Former Sinn Féin councillor Jonathan Dowdall told gardaí that he felt under threat from “the Hutchs and that organisation” and that he also felt in fear of “the Kinahans” as he was charged with the murder of cartel member David Byrne, the Special Criminal Court has heard.
Defence lawyer Brendan Grehan SC is challenging the admissibility of evidence to be given by Dowdall, who was a former co-accused of Gerard ‘The Monk’ Hutch but has turned State’s witness.
Dowdall has already been sentenced by the non-jury court for the lesser offence of facilitating the murder.
The evidence is being heard as part of a voir dire – or ‘trial within a trial’ – to help the court’s three judges determine its admissibility.
In his opening address, prosecution counsel Sean Gillane SC said the evidence will be that Mr Hutch told Dowdall that he was “one of the team” that murdered Mr Byrne at the Regency Hotel in 2016. Mr Hutch (59), last of The Paddocks, Clontarf, Dublin 3, denies the murder of Mr Byrne (33) during a boxing weigh-in at the hotel on February 5, 2016.
Last Friday, Brendan Grehan SC, for Mr Hutch, said he wished to raise an issue on the admissibility of evidence to be given by Dowdall on foot of the Supreme Court decision in DPP v Gilligan. In the Gilligan case, the Supreme Court found that while the evidence of a witness in a protection programme is admissible, it should be excluded if the circumstances in which it came about fall below the fundamental standard of fairness.
Under cross-examination today, retired Detective Superintendent Paul Scott formerly of Ballymun Garda station, told Mr Grehan that he received a phone call on November 22, 2021 from solicitor Jenny McGeever and that she indicated her client Jonathan Dowdall wished to speak to An Garda Síochana in relation to the Regency investigation.
Mr Scott said he met Ms McGeever in a consultation room in the Criminal Courts of Justice Building on November 29th 2021, where she read a pre-prepared document and indicated certain matters.
Mr Scott agreed with counsel that in effect there was “a set of conditions” upon which Dowdall was prepared to speak to gardaí and offer information. Mr Scott agreed with Mr Grehan it was clear in the first instance that Dowdall would not be making any cautioned statement that could be used against him in any way.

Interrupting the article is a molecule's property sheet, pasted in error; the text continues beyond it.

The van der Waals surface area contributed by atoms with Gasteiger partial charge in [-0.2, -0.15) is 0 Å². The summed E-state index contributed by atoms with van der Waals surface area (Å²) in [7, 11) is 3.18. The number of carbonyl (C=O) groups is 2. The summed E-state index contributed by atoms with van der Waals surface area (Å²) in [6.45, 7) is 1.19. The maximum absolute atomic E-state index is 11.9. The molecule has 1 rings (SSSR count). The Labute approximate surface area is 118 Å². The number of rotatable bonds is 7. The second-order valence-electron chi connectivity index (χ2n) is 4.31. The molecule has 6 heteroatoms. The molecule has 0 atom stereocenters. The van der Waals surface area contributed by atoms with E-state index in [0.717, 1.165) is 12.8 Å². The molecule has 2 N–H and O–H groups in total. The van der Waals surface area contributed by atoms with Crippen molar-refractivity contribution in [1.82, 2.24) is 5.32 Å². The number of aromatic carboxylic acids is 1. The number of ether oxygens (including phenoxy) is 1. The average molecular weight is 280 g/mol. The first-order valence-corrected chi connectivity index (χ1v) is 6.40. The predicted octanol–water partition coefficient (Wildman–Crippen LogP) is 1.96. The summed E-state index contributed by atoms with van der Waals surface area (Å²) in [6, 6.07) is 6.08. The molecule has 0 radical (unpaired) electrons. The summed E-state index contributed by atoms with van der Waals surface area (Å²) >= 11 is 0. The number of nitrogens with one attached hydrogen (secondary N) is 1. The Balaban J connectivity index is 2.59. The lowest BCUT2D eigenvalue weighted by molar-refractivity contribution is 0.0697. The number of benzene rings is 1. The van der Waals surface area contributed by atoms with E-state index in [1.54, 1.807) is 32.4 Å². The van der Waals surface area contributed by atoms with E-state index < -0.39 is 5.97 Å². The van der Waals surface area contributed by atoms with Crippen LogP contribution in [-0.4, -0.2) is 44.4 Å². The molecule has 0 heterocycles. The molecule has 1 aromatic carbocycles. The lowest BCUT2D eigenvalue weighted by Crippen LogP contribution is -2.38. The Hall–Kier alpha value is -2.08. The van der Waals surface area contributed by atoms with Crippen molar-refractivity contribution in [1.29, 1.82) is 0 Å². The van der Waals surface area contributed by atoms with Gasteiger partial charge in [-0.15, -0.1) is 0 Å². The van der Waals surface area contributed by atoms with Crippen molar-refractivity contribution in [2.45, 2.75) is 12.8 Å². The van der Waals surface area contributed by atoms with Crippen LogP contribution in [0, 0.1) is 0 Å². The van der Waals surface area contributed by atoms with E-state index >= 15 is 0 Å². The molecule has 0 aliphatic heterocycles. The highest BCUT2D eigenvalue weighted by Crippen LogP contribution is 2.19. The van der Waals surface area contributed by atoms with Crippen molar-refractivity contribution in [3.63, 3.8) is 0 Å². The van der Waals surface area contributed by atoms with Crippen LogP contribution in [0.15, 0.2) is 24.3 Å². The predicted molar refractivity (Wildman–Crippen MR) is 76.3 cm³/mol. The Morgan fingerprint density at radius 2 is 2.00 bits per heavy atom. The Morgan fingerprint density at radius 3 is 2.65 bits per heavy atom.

The next witness, Detective Sergeant Patrick O’Toole, told Mr Gillane that he had a number of roles in relation to the overall investigation.
He said that he was “closely connected” to events in the incident room and had been delegated the task of dealing with Dowdall in this context. Under cross-examination by Mr Grehan, Det Sgt O’Toole said he had no notes from his dealings with Dowdall but that his colleague had prepared “accurate” notes in his presence.
Det Sgt O’Toole said he became involved in dealing with developments in December 2021, when Det Supt Scott informed him that Dowdall wished to speak to gardaí, which was done through his solicitor.
Asked if he realised that Dowdall had set down through his solicitor a number of preconditions, Det Sgt O’Toole said he surmised that it was to do with the Regency investigation. Det Sgt O’Toole said Dowdall got bail in April 2022 but that he had no understanding of what the extent of their first meeting would be.
The witness said his task was to meet Dowdall and see what he had to say. Det Sgt O’Toole said he made contact with Dowdall’s wife Patricia on the evening of May 17th, 2022 and that she informed him on the phone that she and her husband wanted to speak about the shooting of Mr Byrne at the Regency Hotel, that she was in fear for the safety of her family and that Jonathan would be shot dead over this. Det Sgt O’Toole said he did not make any notes of this phone call.